Concepts of Painting

Chroma vs Value

When one walks into a live model painting session with beginner painters and looks at the paintings, a few common adjectives are often used to describe the quality of the skin colors: chalky, muddy, washed-out, and dead. 


The culprit is usually not the lack of understanding of how to mix R/Y/B, but in a misperception of Bright (chroma) vs Light (value).

When we encounter a situation where there is a high value and high chroma, the inexperienced student will often think the intensity, or brightness, can be achieved by adding white, or lightness, to the mixture. The problem, of course, is that white is a very neutral, sometimes bluish, color. It kills the chroma in a mixture, causing the flesh tone to no longer “glow.” Consider the following example:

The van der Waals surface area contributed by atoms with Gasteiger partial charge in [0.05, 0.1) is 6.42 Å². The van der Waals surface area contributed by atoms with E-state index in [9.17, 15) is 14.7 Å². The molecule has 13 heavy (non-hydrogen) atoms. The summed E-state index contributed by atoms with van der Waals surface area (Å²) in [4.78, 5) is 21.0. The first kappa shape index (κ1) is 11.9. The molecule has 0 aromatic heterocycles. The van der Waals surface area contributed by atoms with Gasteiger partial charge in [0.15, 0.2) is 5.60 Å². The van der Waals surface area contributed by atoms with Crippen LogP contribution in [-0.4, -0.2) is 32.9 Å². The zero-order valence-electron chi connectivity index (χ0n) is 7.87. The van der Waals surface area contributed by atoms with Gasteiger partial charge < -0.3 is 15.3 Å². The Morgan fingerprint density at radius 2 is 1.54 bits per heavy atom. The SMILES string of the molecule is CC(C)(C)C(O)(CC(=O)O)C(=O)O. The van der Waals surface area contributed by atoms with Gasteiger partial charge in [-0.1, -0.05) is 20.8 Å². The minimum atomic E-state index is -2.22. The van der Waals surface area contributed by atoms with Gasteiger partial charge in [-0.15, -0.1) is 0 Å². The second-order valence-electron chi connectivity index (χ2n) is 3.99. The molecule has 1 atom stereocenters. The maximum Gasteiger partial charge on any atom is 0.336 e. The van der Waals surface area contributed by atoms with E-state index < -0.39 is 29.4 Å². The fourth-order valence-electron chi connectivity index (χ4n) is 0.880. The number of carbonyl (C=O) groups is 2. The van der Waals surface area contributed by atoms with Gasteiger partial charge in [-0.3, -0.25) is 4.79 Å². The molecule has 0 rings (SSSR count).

Erroneously Substituting Value for Chroma

This painting represents an accurate representation of the model under a very warm (orange) light. The colors are rich, and the scene overall looks bright.

If a student achieves the correct value, but incorrectly low chroma, the picture does not have the same intensity or glow.

A student’s solution is usually to add white paint to make the painting have the desired intensity, which results in washed-out flesh tones. 

Remember that bright colors appear lighter. Use a black mirror, reducing lens, or value isolator to keep the overall value structure correct. Increase chroma (by mixing with colors of the same family) to achieve brighter colors.